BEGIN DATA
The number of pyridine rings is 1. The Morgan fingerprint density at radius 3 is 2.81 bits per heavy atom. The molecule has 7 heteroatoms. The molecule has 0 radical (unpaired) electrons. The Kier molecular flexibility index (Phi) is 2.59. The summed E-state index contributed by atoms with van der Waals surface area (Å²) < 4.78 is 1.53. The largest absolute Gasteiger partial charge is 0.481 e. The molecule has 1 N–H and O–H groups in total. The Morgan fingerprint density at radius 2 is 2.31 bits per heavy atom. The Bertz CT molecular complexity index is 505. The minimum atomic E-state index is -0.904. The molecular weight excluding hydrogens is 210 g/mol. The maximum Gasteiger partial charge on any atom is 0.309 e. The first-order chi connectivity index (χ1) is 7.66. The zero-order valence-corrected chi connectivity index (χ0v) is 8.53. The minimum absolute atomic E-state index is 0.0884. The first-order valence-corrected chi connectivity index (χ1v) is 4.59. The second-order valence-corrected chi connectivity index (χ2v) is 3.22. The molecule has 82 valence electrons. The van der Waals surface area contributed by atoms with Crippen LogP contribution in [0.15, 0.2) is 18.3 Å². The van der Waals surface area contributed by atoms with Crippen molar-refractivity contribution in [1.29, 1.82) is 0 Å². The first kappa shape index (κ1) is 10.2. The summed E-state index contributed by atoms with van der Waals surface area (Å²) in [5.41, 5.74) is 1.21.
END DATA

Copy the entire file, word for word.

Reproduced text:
The number of pyridine rings is 1. The Morgan fingerprint density at radius 3 is 2.81 bits per heavy atom. The molecule has 7 heteroatoms. The molecule has 0 radical (unpaired) electrons. The Kier molecular flexibility index (Phi) is 2.59. The summed E-state index contributed by atoms with van der Waals surface area (Å²) < 4.78 is 1.53. The largest absolute Gasteiger partial charge is 0.481 e. The molecule has 1 N–H and O–H groups in total. The Morgan fingerprint density at radius 2 is 2.31 bits per heavy atom. The Bertz CT molecular complexity index is 505. The minimum atomic E-state index is -0.904. The molecular weight excluding hydrogens is 210 g/mol. The maximum Gasteiger partial charge on any atom is 0.309 e. The first-order chi connectivity index (χ1) is 7.66. The zero-order valence-corrected chi connectivity index (χ0v) is 8.53. The minimum absolute atomic E-state index is 0.0884. The first-order valence-corrected chi connectivity index (χ1v) is 4.59. The second-order valence-corrected chi connectivity index (χ2v) is 3.22. The molecule has 82 valence electrons. The van der Waals surface area contributed by atoms with Crippen LogP contribution in [0.15, 0.2) is 18.3 Å². The van der Waals surface area contributed by atoms with Crippen molar-refractivity contribution in [1.29, 1.82) is 0 Å². The first kappa shape index (κ1) is 10.2. The summed E-state index contributed by atoms with van der Waals surface area (Å²) in [5.41, 5.74) is 1.21.